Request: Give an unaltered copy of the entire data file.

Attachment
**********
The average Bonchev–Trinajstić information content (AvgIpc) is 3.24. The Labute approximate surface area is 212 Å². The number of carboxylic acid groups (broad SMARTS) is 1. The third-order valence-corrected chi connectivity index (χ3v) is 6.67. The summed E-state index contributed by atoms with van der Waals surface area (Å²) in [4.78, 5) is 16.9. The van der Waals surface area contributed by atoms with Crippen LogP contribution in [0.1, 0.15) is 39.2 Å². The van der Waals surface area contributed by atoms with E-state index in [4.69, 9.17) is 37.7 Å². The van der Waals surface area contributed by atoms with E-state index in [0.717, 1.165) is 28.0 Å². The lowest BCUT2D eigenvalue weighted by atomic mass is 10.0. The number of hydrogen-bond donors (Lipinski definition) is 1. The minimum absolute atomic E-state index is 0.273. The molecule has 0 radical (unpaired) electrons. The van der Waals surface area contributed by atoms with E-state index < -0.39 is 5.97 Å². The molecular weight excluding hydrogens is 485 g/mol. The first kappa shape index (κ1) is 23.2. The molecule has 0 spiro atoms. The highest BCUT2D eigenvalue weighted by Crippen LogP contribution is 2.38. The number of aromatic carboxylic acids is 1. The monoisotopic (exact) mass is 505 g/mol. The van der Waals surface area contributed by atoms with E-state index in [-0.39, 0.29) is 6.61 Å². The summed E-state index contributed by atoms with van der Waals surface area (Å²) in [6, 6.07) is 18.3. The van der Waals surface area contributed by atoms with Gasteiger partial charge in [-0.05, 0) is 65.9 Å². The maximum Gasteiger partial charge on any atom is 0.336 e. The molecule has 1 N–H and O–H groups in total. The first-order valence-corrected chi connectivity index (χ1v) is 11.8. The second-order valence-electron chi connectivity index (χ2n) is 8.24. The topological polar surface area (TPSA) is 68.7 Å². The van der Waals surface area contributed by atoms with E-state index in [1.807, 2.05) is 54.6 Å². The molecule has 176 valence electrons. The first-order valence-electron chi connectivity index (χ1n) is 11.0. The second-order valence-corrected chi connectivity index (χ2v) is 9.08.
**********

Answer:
The average Bonchev–Trinajstić information content (AvgIpc) is 3.24. The Labute approximate surface area is 212 Å². The number of carboxylic acid groups (broad SMARTS) is 1. The third-order valence-corrected chi connectivity index (χ3v) is 6.67. The summed E-state index contributed by atoms with van der Waals surface area (Å²) in [4.78, 5) is 16.9. The van der Waals surface area contributed by atoms with Crippen LogP contribution in [0.1, 0.15) is 39.2 Å². The van der Waals surface area contributed by atoms with E-state index in [4.69, 9.17) is 37.7 Å². The van der Waals surface area contributed by atoms with E-state index in [0.717, 1.165) is 28.0 Å². The lowest BCUT2D eigenvalue weighted by atomic mass is 10.0. The number of hydrogen-bond donors (Lipinski definition) is 1. The minimum absolute atomic E-state index is 0.273. The molecule has 0 radical (unpaired) electrons. The van der Waals surface area contributed by atoms with E-state index < -0.39 is 5.97 Å². The molecular weight excluding hydrogens is 485 g/mol. The first kappa shape index (κ1) is 23.2. The molecule has 0 spiro atoms. The highest BCUT2D eigenvalue weighted by Crippen LogP contribution is 2.38. The number of aromatic carboxylic acids is 1. The monoisotopic (exact) mass is 505 g/mol. The van der Waals surface area contributed by atoms with E-state index in [-0.39, 0.29) is 6.61 Å². The summed E-state index contributed by atoms with van der Waals surface area (Å²) in [6, 6.07) is 18.3. The van der Waals surface area contributed by atoms with Gasteiger partial charge in [-0.05, 0) is 65.9 Å². The maximum Gasteiger partial charge on any atom is 0.336 e. The molecule has 1 N–H and O–H groups in total. The first-order valence-corrected chi connectivity index (χ1v) is 11.8. The second-order valence-electron chi connectivity index (χ2n) is 8.24. The topological polar surface area (TPSA) is 68.7 Å². The van der Waals surface area contributed by atoms with E-state index in [1.807, 2.05) is 54.6 Å². The molecule has 176 valence electrons. The first-order valence-electron chi connectivity index (χ1n) is 11.0. The second-order valence-corrected chi connectivity index (χ2v) is 9.08.